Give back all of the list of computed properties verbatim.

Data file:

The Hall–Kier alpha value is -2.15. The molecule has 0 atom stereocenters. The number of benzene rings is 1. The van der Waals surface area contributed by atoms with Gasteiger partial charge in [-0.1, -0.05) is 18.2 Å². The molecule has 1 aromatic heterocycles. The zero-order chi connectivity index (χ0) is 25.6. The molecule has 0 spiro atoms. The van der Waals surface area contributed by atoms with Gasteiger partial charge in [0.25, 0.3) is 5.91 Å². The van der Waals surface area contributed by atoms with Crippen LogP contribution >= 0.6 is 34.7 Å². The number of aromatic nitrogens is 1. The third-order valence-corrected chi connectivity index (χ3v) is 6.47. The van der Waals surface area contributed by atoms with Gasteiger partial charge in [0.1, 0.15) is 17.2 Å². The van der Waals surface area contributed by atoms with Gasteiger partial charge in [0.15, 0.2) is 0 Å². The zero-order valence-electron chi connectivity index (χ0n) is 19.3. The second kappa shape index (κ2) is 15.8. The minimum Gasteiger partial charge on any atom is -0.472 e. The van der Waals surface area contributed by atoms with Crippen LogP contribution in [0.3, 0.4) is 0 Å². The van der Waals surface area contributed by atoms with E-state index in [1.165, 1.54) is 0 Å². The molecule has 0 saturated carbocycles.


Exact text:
The Hall–Kier alpha value is -2.15. The molecule has 0 atom stereocenters. The number of benzene rings is 1. The van der Waals surface area contributed by atoms with Gasteiger partial charge in [-0.1, -0.05) is 18.2 Å². The molecule has 1 aromatic heterocycles. The zero-order chi connectivity index (χ0) is 25.6. The molecule has 0 spiro atoms. The van der Waals surface area contributed by atoms with Gasteiger partial charge in [0.25, 0.3) is 5.91 Å². The van der Waals surface area contributed by atoms with Crippen LogP contribution >= 0.6 is 34.7 Å². The number of aromatic nitrogens is 1. The third-order valence-corrected chi connectivity index (χ3v) is 6.47. The van der Waals surface area contributed by atoms with Gasteiger partial charge in [0.1, 0.15) is 17.2 Å². The van der Waals surface area contributed by atoms with Gasteiger partial charge in [0.15, 0.2) is 0 Å². The zero-order valence-electron chi connectivity index (χ0n) is 19.3. The second kappa shape index (κ2) is 15.8. The minimum Gasteiger partial charge on any atom is -0.472 e. The van der Waals surface area contributed by atoms with Crippen LogP contribution in [0.3, 0.4) is 0 Å². The van der Waals surface area contributed by atoms with E-state index in [1.165, 1.54) is 0 Å². The molecule has 0 saturated carbocycles.